Around 7:30 am
The incoming artillery fire concerns Colonel Harland so that he repositions the 8th by moving the regiment back to the front of his brigade.
Around 8:10 am
In a further attempt to protect the regiments from the incoming fire and prepare for future orders, Harland begins to extend his lines to the left by moving his brigade. The brigade is now short the 11th CVI who have been detached by General Rodman to serve as skrimmers for the Rohrbach bridge assault.
Around 9:00 am
The artillery continues to pour in on Harland’s Brigade and the 8th CVI is relocated to a ravine further to the left of the line. This provides some protection from the shelling.
Around 10:00 am
There is a great deal of controversy regarding the timing of General McClellan’s order to General Burnside to begin the attack and assault the bridge. However, around 10 o’clock the orders are issued by Burnside and the assault begins. The 11th CVI is designated to act as skirmishers in the attempted capture of the Rohrbach Bridge. They move quickly to the left of the stone bridge, but are in an exposed position. The mission quickly becomes a disaster for the Connecticut regiment as the Georgia troops on the far side of the creek have clear fields of fire on the skirmishers. Captain Griswold of the 11th valiantly leads his company of the 11th in an attempt to wade the creek just below the bridge. Many of his men are shot down in the water but Griswold makes it to the far side of the creek despite being struck by several minnie balls. The young captain falls dead on the far bank. He is first Union soldier to cross the Antietam that day at the lower brigade, but it is in vain. The ill-fated attempt to capture the bridge now stalls as the regimental commander, Colonel Kingsbury, is mortally wounded leading his troops. About the same time or shortly thereafter, two companies of the 8th CVI are sent downstream to find a ford.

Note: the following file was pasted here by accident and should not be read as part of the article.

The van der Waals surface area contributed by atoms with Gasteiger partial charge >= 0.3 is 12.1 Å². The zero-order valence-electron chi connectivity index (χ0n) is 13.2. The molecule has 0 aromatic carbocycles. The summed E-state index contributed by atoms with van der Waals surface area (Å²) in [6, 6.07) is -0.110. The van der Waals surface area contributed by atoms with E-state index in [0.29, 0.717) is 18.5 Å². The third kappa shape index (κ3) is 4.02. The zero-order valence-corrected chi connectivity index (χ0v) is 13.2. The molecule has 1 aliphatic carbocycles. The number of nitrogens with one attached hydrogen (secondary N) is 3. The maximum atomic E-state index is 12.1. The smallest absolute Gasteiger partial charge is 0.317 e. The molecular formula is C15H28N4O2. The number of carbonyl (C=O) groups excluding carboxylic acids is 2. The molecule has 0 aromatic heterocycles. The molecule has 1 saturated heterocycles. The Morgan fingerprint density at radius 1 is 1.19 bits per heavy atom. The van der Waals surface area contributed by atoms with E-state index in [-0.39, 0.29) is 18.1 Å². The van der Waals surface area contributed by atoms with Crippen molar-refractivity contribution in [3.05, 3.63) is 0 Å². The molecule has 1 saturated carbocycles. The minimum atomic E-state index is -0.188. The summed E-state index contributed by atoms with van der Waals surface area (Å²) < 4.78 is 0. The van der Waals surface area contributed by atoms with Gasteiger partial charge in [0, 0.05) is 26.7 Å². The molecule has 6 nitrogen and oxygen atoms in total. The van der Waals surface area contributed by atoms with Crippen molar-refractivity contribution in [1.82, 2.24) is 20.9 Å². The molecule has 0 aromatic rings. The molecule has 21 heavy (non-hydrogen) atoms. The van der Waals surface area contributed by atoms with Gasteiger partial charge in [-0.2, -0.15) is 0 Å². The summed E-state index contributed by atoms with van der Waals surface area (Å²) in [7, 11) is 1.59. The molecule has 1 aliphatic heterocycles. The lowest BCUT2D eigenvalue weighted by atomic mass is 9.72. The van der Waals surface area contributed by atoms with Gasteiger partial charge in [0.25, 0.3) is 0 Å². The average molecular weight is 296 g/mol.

The remaining soldiers and officers of the 8th CVI watch the attempts to take the bridge by New York and Pennsylvania regiments. Captain Marsh calls it “the Grandest sight of my life.” It seems that Marsh is watching the attempted assault by Crook’s brigade. Crook was unable to get his brigade beyond the fence along the Rohrbach Bridge road.
The Rohrbach Bridge which became known as Burnside Bridge after the battle
Around 11:30 am
Rodman’s division was ordered to move left, downstream to cross at the ford supposedly identified the previous day by General McClellan’s engineers. Two companies of the 8th CVI are sent to find the ford. The ford identified by the engineers is not Snavely’s ford, but a closer yet inadequate crossing site. It is being defended by sharpshooters of the 50th Georgia on the high banks of the far side of the creek and Rodman quickly determines the division cannot cross at this site. The companies of the 8th continue down the creek in search of the ford. It takes Rodman’s division two hours to locate and move to Snavely’s ford although it is only two miles from the Rohrbach Bridge.
I then sent out two companies of skirmishers from the Eighth Regiment Connecticut Volunteers to discover, if possible, a ford by which the creek could be crossed. [Harland]
[ii] The Military and Civil History of Connecticut: The War of 1861-1865, W.A. Croffut and John M. Morris, Ledyard Bill, New York, 1868.
|[iii] Memorial of Marvin Wait, Jacob Eaton, Thomas J. Stafford, New Haven, 1863.|